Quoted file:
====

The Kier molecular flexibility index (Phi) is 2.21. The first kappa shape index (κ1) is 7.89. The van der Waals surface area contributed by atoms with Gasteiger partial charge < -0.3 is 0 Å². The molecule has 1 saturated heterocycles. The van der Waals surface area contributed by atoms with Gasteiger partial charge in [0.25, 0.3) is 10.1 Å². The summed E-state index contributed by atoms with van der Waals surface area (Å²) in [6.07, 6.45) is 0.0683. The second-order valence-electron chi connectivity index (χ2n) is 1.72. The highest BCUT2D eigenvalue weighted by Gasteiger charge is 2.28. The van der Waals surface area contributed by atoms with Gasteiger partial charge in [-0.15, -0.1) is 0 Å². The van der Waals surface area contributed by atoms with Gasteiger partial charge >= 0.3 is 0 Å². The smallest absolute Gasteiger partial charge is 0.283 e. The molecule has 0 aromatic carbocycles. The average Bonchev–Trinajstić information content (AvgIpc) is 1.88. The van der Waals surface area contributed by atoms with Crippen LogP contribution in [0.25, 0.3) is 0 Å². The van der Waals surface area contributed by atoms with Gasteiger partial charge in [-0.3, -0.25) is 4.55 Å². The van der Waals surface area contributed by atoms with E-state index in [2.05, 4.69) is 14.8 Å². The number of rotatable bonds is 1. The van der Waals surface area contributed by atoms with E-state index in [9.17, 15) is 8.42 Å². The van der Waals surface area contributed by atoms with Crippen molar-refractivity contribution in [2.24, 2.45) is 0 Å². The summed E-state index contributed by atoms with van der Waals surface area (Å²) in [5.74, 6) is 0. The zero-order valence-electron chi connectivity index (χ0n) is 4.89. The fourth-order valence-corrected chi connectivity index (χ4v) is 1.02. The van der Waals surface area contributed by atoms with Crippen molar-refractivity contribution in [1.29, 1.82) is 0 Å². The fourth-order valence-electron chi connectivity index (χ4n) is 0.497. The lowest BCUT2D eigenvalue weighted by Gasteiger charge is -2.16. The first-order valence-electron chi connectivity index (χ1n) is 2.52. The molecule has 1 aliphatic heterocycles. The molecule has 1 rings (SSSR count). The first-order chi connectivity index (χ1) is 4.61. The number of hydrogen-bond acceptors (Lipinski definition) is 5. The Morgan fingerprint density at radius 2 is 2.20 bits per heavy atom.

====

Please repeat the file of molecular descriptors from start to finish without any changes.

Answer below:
The Kier molecular flexibility index (Phi) is 2.21. The first kappa shape index (κ1) is 7.89. The van der Waals surface area contributed by atoms with Gasteiger partial charge < -0.3 is 0 Å². The molecule has 1 saturated heterocycles. The van der Waals surface area contributed by atoms with Gasteiger partial charge in [0.25, 0.3) is 10.1 Å². The summed E-state index contributed by atoms with van der Waals surface area (Å²) in [6.07, 6.45) is 0.0683. The second-order valence-electron chi connectivity index (χ2n) is 1.72. The highest BCUT2D eigenvalue weighted by Gasteiger charge is 2.28. The van der Waals surface area contributed by atoms with Gasteiger partial charge in [-0.15, -0.1) is 0 Å². The van der Waals surface area contributed by atoms with Gasteiger partial charge >= 0.3 is 0 Å². The smallest absolute Gasteiger partial charge is 0.283 e. The molecule has 0 aromatic carbocycles. The average Bonchev–Trinajstić information content (AvgIpc) is 1.88. The van der Waals surface area contributed by atoms with Crippen LogP contribution in [0.25, 0.3) is 0 Å². The van der Waals surface area contributed by atoms with Gasteiger partial charge in [-0.3, -0.25) is 4.55 Å². The van der Waals surface area contributed by atoms with E-state index in [2.05, 4.69) is 14.8 Å². The number of rotatable bonds is 1. The van der Waals surface area contributed by atoms with E-state index in [9.17, 15) is 8.42 Å². The van der Waals surface area contributed by atoms with Crippen molar-refractivity contribution in [2.24, 2.45) is 0 Å². The summed E-state index contributed by atoms with van der Waals surface area (Å²) in [5.74, 6) is 0. The zero-order valence-electron chi connectivity index (χ0n) is 4.89. The fourth-order valence-corrected chi connectivity index (χ4v) is 1.02. The van der Waals surface area contributed by atoms with Crippen molar-refractivity contribution in [1.29, 1.82) is 0 Å². The fourth-order valence-electron chi connectivity index (χ4n) is 0.497. The lowest BCUT2D eigenvalue weighted by Gasteiger charge is -2.16. The first-order valence-electron chi connectivity index (χ1n) is 2.52. The molecule has 1 aliphatic heterocycles. The molecule has 1 rings (SSSR count). The first-order chi connectivity index (χ1) is 4.61. The number of hydrogen-bond acceptors (Lipinski definition) is 5. The Morgan fingerprint density at radius 2 is 2.20 bits per heavy atom.